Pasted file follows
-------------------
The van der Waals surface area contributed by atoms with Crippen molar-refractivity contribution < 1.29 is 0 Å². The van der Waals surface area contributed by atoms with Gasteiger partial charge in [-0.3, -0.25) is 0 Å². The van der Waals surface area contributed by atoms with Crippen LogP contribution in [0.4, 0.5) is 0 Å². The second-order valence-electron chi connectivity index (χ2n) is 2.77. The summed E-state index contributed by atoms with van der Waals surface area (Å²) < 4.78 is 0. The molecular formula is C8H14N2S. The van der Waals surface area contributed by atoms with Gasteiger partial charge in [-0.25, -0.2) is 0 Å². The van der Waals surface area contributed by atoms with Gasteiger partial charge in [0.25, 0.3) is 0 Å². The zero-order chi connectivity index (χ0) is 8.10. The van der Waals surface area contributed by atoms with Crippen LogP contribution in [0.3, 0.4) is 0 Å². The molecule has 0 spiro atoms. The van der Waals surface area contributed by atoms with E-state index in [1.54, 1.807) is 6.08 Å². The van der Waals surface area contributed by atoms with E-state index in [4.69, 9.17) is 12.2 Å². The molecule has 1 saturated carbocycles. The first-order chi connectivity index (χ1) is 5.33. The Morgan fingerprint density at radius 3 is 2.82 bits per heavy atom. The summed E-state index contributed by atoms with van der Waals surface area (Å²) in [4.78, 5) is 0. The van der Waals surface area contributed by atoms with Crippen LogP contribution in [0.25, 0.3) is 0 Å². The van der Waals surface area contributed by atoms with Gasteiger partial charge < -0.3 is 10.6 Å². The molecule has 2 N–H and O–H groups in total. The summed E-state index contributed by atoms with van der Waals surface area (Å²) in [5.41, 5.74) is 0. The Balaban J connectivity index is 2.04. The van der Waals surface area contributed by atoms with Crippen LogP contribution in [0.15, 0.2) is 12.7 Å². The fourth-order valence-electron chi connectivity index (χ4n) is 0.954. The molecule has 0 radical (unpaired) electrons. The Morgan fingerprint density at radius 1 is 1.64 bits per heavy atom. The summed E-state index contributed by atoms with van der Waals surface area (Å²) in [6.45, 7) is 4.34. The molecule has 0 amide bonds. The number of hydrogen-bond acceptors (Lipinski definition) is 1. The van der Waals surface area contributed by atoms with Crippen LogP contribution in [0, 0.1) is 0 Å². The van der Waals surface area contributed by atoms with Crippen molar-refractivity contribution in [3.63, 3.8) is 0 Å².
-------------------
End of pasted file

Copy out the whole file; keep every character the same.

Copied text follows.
The van der Waals surface area contributed by atoms with Crippen molar-refractivity contribution < 1.29 is 0 Å². The van der Waals surface area contributed by atoms with Gasteiger partial charge in [-0.3, -0.25) is 0 Å². The van der Waals surface area contributed by atoms with Crippen LogP contribution in [0.4, 0.5) is 0 Å². The second-order valence-electron chi connectivity index (χ2n) is 2.77. The summed E-state index contributed by atoms with van der Waals surface area (Å²) < 4.78 is 0. The molecular formula is C8H14N2S. The van der Waals surface area contributed by atoms with Gasteiger partial charge in [-0.25, -0.2) is 0 Å². The van der Waals surface area contributed by atoms with Gasteiger partial charge in [0.25, 0.3) is 0 Å². The zero-order chi connectivity index (χ0) is 8.10. The van der Waals surface area contributed by atoms with Crippen LogP contribution in [0.3, 0.4) is 0 Å². The molecule has 0 spiro atoms. The van der Waals surface area contributed by atoms with E-state index in [1.54, 1.807) is 6.08 Å². The van der Waals surface area contributed by atoms with E-state index in [4.69, 9.17) is 12.2 Å². The molecule has 1 saturated carbocycles. The first-order chi connectivity index (χ1) is 5.33. The Morgan fingerprint density at radius 3 is 2.82 bits per heavy atom. The summed E-state index contributed by atoms with van der Waals surface area (Å²) in [4.78, 5) is 0. The van der Waals surface area contributed by atoms with Crippen LogP contribution in [0.25, 0.3) is 0 Å². The van der Waals surface area contributed by atoms with Gasteiger partial charge < -0.3 is 10.6 Å². The molecule has 2 N–H and O–H groups in total. The summed E-state index contributed by atoms with van der Waals surface area (Å²) in [5.41, 5.74) is 0. The Balaban J connectivity index is 2.04. The van der Waals surface area contributed by atoms with Crippen LogP contribution in [0.15, 0.2) is 12.7 Å². The fourth-order valence-electron chi connectivity index (χ4n) is 0.954. The molecule has 0 radical (unpaired) electrons. The Morgan fingerprint density at radius 1 is 1.64 bits per heavy atom. The summed E-state index contributed by atoms with van der Waals surface area (Å²) in [6.45, 7) is 4.34. The molecule has 0 amide bonds. The number of hydrogen-bond acceptors (Lipinski definition) is 1. The van der Waals surface area contributed by atoms with Crippen LogP contribution in [0, 0.1) is 0 Å². The van der Waals surface area contributed by atoms with Crippen molar-refractivity contribution in [3.63, 3.8) is 0 Å².